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Examining the Role of Neighborhood Deprivation in Cardiovascular Disease Risk

DLH data manager Mark Bodkin is co-author of a new paper published in The American Journal of Epidemiology titled “Neighborhood Deprivation, Obesity and Diabetes in Gulf Residents.”

Socioeconomic status has been associated with cardiovascular disease risk factors, such as obesity and diabetes, which are highly prevalent in the Gulf Coast region. The study examined the role of neighborhood deprivation in cardiovascular disease risk and reinforced prior findings indicating that adverse neighborhood characteristics have a negative influence on cardiovascular risk factors that goes beyond individual level socioeconomic status and other factors. The findings point to a need to develop interventions that address community-level factors that promote good health, such as increased access to healthy foods and areas to exercise.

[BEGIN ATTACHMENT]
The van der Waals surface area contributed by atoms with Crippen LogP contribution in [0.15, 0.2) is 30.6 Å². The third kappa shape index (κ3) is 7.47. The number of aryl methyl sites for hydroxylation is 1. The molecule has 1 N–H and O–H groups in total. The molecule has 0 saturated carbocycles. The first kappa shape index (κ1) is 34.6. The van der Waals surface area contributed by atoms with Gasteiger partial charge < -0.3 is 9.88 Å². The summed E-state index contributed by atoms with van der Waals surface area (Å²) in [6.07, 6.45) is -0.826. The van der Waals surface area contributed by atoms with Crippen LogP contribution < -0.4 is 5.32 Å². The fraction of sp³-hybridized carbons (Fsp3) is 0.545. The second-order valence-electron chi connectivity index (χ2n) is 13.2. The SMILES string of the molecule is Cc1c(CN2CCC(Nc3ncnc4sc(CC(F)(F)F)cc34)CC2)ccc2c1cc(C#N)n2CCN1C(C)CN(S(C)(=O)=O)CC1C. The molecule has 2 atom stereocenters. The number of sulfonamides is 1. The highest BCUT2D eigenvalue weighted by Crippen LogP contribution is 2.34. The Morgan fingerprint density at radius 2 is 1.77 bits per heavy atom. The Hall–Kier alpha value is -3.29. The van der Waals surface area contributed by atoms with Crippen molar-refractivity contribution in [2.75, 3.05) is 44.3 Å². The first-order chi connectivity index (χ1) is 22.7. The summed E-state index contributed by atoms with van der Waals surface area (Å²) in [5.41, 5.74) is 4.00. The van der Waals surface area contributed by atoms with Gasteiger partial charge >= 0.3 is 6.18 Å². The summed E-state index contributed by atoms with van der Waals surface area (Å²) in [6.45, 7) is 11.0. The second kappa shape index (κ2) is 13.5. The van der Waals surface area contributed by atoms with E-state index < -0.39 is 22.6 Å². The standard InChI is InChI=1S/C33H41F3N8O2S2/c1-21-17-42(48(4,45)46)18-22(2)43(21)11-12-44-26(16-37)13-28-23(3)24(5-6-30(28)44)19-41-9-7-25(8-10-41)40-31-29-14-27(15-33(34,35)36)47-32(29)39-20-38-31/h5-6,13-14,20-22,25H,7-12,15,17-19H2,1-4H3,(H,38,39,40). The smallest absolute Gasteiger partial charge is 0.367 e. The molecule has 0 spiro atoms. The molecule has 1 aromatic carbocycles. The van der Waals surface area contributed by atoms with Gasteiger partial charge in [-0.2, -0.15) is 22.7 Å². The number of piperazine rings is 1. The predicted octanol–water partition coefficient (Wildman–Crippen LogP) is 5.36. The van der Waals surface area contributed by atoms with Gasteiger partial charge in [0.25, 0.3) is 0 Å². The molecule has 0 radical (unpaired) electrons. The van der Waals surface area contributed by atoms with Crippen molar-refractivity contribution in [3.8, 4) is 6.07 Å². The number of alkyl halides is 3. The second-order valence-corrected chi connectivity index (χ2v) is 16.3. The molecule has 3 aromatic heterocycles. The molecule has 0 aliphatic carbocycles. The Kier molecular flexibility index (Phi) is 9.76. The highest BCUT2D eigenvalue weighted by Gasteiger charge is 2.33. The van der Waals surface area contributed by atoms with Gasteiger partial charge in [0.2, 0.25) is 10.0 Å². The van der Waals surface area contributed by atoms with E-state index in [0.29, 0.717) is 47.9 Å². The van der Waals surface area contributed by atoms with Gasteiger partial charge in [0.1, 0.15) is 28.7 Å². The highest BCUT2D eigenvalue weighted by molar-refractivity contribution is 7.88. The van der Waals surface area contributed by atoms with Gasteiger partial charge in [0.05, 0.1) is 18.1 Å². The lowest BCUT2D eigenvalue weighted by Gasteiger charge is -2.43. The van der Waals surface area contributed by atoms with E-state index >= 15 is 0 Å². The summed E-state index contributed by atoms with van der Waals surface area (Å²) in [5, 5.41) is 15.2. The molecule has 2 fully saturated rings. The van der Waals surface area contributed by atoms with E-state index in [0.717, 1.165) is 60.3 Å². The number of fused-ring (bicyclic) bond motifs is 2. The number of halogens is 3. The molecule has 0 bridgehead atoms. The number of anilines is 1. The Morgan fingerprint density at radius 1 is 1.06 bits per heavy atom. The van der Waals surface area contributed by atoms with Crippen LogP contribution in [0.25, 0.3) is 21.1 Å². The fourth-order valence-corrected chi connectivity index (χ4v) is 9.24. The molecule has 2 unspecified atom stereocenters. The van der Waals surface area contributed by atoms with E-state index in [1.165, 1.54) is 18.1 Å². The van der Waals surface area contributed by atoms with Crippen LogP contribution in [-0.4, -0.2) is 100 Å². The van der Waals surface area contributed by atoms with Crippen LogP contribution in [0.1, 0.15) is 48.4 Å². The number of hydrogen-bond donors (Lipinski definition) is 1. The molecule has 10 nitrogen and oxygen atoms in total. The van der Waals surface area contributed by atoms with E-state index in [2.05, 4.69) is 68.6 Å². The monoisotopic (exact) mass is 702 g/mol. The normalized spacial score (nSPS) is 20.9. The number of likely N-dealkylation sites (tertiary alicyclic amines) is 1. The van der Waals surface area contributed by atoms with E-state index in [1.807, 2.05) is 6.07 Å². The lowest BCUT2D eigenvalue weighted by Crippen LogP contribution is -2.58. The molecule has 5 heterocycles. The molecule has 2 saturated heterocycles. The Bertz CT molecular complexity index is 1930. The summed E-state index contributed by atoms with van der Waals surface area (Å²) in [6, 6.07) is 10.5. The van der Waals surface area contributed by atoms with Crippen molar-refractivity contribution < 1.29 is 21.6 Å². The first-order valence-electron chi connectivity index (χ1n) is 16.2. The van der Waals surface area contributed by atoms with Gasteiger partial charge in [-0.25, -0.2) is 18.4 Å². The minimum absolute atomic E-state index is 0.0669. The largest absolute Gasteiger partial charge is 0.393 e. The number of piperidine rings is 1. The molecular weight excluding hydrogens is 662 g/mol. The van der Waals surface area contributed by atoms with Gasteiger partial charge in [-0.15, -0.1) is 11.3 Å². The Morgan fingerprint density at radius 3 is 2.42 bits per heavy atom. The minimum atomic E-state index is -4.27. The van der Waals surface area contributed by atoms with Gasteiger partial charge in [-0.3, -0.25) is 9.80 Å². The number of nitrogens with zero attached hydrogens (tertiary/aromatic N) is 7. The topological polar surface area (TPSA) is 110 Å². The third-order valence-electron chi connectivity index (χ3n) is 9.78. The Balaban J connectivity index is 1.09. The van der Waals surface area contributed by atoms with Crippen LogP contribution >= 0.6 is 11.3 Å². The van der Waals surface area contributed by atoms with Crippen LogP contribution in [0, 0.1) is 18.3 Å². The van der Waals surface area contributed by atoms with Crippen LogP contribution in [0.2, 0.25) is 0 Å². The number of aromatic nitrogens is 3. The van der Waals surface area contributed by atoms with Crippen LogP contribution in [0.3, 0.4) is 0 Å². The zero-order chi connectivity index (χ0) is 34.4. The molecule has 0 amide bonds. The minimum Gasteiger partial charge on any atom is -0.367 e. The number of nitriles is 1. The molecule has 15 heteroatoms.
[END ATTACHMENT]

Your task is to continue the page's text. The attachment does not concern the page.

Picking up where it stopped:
The paper builds off the ‘Gulf Long Term Follow-Up Study’, a DLH-supported NIEHS examination of multiple types of oil spill chemical exposures in relation to a wide range of health outcomes in the aftermath of the 2010 Deepwater Horizon spill. The ‘Gulf Study’ is the largest, most comprehensive, and longest running study of an oil spill disaster to date. In addition to delivering vital insight with regard to workplace best practices for future clean-up workers and coastal communities impacted by spills, the study’s large, diverse cohort allows for a thorough exploration of social determinants of health.

A full abstract is available via PubMed.

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